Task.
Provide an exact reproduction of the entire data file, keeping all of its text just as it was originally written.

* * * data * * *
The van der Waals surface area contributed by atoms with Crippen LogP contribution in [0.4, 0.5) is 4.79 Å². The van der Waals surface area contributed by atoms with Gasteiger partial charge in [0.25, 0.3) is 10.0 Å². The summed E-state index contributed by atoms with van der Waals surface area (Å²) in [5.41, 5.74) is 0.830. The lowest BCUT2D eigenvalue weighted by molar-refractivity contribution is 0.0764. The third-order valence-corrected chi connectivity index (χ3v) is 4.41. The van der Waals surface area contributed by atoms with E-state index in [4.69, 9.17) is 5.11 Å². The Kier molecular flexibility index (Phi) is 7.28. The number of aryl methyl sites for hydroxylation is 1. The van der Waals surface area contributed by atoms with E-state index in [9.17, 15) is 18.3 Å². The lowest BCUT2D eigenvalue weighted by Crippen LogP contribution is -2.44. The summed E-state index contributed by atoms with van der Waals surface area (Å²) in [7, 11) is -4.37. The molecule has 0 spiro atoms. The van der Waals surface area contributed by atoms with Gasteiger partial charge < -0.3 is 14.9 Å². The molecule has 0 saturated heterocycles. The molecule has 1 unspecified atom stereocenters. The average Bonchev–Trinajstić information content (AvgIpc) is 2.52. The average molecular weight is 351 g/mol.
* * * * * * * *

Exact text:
The van der Waals surface area contributed by atoms with Crippen LogP contribution in [0.4, 0.5) is 4.79 Å². The van der Waals surface area contributed by atoms with Gasteiger partial charge in [0.25, 0.3) is 10.0 Å². The summed E-state index contributed by atoms with van der Waals surface area (Å²) in [5.41, 5.74) is 0.830. The lowest BCUT2D eigenvalue weighted by molar-refractivity contribution is 0.0764. The third-order valence-corrected chi connectivity index (χ3v) is 4.41. The van der Waals surface area contributed by atoms with E-state index in [4.69, 9.17) is 5.11 Å². The Kier molecular flexibility index (Phi) is 7.28. The number of aryl methyl sites for hydroxylation is 1. The van der Waals surface area contributed by atoms with E-state index in [9.17, 15) is 18.3 Å². The lowest BCUT2D eigenvalue weighted by Crippen LogP contribution is -2.44. The summed E-state index contributed by atoms with van der Waals surface area (Å²) in [7, 11) is -4.37. The molecule has 0 spiro atoms. The van der Waals surface area contributed by atoms with Gasteiger partial charge < -0.3 is 14.9 Å². The molecule has 0 saturated heterocycles. The molecule has 1 unspecified atom stereocenters. The average Bonchev–Trinajstić information content (AvgIpc) is 2.52. The average molecular weight is 351 g/mol.